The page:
Ebony, cane, textile
97.8 x 117 x 71 cm
Place of origin
Sri LankaOrder this image
Kingston Lacy Estate, Dorset
A settee, from a near set of seven pieces of carved solid ebony and cane seat furniture, Sri Lanka, circa 1830. The matching six open armchairs NT 1254465.1.1-.1.6. There are minor differences in the design of the settee and chairs. All having horizontal rails carved with Sri Lankan flowers and leaves, such as the pala-peti, or lotus, flower. The rear uprights also carved, and topped by scroll finials, and flanking a back filled with turned spindles. The arms downswept and partially spiral-carved, ending in scrolls and raised on spiral-reeded vases. The seats lined with cane and raised on spiral-reeded and ring-turned front legs and outswept rear legs.
Richly carved ebony furniture from India and Indonesia was much sought after in late 18th and early 19th century Europe, partly as a consequence of the misplaced belief that much of earliest specimens were English. It was much sought after for houses of the Tudor period and in the Gothic Revival style so fashionable at the time. A settee, reputed at the time to have been a gift from Elizabeth I to the Earl of Leicester, furnished William Beckford's (1760-1844) 'Lancaster State Bedroom', at Fonthill Abbey, Wiltshire, before being acquired for the Elizabethan mansion at Charlecote, Warwickshire in 1832 (NT 533023). Ebony bedrooms were also created at Warwick Castle, and at Montague House, London, while an ebony dining-room was introduced at Longleat, Wiltshire in the early 19th century. This fashion may have stimulated the emergence of markets for ebony furniture – in up-to-date styles – for Europeans in British Colonies like Sri Lanka, an island in the Indian Ocean southwest of the Bay of Bengal. In the 16th century, the island’s lucrative external trade was taken over by the Portuguese, who ceded control to the Dutch in the middle of the 17th century. In 1815, the British emerged as the dominant colonial force, and colonised the island until 1948, during which time it was known as ‘British Ceylon’. In 1948, Sri Lanka gained its independence and operated as a republic. During the British occupation of the island, Sri Lankan furniture began to be made in English styles and was ‘intended for consumption by officials, planters, merchants’ and high-status Sri Lankans. Much was exported, too, to be sold by dealers, and Sri Lankan furniture was received with great acclaim at many of the 19th century’s international exhibitions. However, the tendency for colonising powers to alter the creative output of the colonised people has been said to have had a detrimental effect on traditional craftsmanship and Sri Lanka’s furniture-makers can be seen as supplying a market for products which were closely defined by the European/British consumer and in which the producer had marginal input. Made after English furniture patterns, most of the flowers and leaves which decorate 19th century Sri Lankan furniture were indigenous species, a feature which Western consumers demanded. Whilst there is no record of when William Bankes (1786-1885) acquired this particular set of furniture for Kingston Lacy, he is known to have purchased two ebony chairs from Emanuel Brothers of Bishopsgate, London in 1838 (the bill shows he paid £12 3s 6d). By 1856, this set lined the walls of Kingston Lacy’s Saloon, complemented by two scroll-ended daybeds (NT 1254557) and a similar sofa (NT 1254558). (Megan Wheeler, August 2020)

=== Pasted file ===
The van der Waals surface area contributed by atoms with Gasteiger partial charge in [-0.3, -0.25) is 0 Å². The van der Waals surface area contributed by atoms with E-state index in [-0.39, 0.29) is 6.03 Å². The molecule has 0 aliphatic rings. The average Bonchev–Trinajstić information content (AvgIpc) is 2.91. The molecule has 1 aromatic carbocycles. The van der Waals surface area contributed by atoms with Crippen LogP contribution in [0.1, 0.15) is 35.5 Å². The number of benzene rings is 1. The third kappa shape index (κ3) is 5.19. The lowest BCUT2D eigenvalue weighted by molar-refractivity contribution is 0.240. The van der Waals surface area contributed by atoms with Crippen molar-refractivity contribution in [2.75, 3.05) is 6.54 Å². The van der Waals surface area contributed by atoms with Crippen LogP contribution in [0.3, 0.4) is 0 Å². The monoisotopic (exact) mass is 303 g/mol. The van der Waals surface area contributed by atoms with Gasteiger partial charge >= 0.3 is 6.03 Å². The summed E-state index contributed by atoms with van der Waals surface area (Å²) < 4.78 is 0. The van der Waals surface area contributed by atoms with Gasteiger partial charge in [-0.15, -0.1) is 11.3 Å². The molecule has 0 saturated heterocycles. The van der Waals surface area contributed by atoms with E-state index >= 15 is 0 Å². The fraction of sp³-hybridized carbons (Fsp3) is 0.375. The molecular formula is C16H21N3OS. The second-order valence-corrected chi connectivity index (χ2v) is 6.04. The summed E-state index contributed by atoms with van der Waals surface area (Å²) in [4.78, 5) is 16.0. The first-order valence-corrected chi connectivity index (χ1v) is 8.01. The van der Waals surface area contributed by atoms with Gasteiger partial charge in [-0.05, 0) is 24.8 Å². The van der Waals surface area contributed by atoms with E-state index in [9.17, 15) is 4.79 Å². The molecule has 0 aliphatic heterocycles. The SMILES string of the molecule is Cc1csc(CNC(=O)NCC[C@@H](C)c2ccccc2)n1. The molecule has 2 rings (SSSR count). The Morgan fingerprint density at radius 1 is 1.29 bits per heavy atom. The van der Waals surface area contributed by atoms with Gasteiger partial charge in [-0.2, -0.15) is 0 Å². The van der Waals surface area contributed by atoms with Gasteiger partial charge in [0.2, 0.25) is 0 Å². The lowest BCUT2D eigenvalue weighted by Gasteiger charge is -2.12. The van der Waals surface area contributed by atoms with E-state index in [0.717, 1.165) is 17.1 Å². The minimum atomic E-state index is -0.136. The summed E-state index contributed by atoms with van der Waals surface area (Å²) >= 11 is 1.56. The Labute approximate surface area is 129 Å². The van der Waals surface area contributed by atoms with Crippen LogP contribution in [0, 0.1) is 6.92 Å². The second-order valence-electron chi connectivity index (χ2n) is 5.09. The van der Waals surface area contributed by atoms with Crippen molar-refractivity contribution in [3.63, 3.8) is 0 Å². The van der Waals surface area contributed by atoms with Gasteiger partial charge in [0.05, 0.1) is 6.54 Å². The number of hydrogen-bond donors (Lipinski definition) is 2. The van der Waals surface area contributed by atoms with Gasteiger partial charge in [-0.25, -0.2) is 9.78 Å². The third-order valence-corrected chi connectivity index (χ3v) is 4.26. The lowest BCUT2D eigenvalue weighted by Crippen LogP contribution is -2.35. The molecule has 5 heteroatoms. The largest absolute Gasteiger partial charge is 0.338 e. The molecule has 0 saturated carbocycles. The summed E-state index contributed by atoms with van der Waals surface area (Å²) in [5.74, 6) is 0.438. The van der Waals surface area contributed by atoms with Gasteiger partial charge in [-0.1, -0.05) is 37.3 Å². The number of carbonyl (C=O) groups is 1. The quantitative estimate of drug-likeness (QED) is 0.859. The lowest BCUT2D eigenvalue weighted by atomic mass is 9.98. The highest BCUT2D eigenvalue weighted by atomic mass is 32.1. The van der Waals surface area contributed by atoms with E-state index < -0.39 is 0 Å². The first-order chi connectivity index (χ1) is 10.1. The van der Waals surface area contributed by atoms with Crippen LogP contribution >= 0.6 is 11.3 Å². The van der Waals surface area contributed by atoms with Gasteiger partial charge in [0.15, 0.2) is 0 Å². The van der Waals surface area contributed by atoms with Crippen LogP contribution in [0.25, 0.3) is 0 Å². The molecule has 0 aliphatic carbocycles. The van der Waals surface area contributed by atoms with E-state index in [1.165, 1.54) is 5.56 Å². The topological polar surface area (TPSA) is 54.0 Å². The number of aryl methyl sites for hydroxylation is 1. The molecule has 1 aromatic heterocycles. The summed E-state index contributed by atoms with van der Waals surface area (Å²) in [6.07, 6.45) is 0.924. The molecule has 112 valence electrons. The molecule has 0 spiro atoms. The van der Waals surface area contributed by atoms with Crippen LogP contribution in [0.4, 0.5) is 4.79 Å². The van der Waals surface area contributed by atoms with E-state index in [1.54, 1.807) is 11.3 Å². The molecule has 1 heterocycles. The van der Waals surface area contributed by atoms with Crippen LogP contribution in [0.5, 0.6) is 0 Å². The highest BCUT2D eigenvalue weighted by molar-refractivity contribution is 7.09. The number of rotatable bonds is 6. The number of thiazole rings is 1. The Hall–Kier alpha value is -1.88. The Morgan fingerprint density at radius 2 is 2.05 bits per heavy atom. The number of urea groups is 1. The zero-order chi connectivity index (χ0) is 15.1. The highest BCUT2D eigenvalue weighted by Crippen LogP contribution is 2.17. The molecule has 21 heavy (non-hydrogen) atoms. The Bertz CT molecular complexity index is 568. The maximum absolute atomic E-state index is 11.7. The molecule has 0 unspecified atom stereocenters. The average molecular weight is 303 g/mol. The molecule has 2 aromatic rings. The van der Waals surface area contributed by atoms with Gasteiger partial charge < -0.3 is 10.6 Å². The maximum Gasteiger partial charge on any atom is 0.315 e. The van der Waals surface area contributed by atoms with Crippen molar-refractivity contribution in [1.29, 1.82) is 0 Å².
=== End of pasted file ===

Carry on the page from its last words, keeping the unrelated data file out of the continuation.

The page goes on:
Bequest of the estates of Corfe Castle and Kingston Lacy made to the National Trust by Henry John Ralph Bankes (1902-1981). National Trust ownership commenced on 19th August 1982.
Jaffer 2001 : Amin Jaffer, Furniture from British India and Ceylon, a catalogue of the collection in the Victoria and Albert Museum and the Peabody Essex Museum, London, V&A publications, 2001. Jones, Robin (1996), 'Nineteenth Century Carved Ebony Furniture from Sri Lanka: Suggested Methods of Interpretation', in Regional Furniture Volume X (1996), 27-41, 27-41 and Figure 4